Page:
As Las Vegas casinos resume operations with health and safety protocols to prevent the transmission of COVID-19, at least one gaming company is looking to develop technologies that extend these measures by removing the handling of cash altogether, which many experts agree could host germs and viruses.
Scientific Games is currently working on removing cash in casinos via what it calls “Unified Wallet.” The technology allows punters to access their funds directly from an app on their mobile device and transfer them to gaming machines and tables without handling cash.
Matt Wilson, executive vice president and CEO of Scientific Games gaming division said their Unified Wallet technology will help players avoid handling cash while gambling, which will provide them with a safer consumer experience.
Wilson said similar technologies were considered in the past but ultimately rejected by gaming regulators due to their concern of making it easy for gamblers to succumb to problem gambling. However, due to the pandemic, cashless technologies are once again making a comeback, as regulators scramble to save the gambling industry in the midst of COVID-19.
Wilson believes that Nevada regulators will be the trailblazer of the cashless gambling experience.
Howard Stutz, the executive editor for a gambling publication noted that cashless technologies are currently being fast-tracked by the industry, in hopes that it will help ease the tension many punters feel towards handling cash in a casino environment.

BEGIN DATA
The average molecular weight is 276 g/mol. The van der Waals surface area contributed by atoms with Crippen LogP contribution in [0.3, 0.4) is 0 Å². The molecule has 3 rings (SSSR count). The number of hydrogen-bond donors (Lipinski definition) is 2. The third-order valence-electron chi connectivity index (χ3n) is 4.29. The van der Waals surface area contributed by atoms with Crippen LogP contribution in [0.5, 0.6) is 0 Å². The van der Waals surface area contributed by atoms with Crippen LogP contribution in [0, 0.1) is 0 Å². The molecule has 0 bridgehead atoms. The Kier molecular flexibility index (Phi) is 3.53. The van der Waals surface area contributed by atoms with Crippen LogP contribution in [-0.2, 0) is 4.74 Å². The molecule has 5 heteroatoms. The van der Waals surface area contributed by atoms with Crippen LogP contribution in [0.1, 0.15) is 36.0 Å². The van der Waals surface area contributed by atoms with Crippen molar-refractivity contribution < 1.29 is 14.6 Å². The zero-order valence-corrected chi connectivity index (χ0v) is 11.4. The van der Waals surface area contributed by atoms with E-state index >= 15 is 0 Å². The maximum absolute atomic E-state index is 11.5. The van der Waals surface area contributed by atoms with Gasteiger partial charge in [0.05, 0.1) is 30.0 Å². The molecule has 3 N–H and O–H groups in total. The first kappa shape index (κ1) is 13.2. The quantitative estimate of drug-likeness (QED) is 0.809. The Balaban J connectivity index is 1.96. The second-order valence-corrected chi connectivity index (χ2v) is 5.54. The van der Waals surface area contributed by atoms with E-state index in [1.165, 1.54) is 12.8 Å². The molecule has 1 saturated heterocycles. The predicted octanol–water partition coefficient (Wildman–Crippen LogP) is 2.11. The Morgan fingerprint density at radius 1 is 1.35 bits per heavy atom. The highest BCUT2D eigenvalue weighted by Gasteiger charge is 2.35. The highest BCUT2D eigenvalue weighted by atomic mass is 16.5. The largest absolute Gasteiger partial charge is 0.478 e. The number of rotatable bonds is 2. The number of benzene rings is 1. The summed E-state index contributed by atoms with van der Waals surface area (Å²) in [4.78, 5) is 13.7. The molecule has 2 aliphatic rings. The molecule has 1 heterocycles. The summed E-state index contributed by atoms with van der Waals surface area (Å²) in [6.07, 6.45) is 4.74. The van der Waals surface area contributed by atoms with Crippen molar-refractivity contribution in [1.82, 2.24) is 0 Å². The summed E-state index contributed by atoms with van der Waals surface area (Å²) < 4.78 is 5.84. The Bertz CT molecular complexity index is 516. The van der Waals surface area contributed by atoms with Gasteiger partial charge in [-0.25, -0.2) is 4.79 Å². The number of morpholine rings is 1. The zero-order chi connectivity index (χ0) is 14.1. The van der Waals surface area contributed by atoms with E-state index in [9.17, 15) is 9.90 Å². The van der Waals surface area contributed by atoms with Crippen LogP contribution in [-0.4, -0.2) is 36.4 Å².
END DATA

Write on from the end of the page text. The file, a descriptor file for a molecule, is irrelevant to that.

Wilson and Stutz were both clear that these cashless technologies will be similar to a debit account, rather than a credit card. Currency is stored in a mobile app installed to a player’s mobile device, which is then dispensed towards specific games, tables, or machines inside a casino. No credit is given for the use of this technology.
Scientific Games Pushing Forward With Cashless Tech
Scientific Games is also looking to introduce an electronic notification system that alerts sanitation staff whenever a player stands up from a session on a machine so that they can disinfect it immediately. The machine’s screen will also feature the time it was last cleaned.
A dynamic distancing module is also being considered by the company, which will look to detect which gaming machines are currently being used by players so that gaming machines on either side of the player will be shut down.
Some of the other developments Scientific Games is looking to develop are virtual dealers and chips, which Stutz noted will provide players with peace of mind while playing.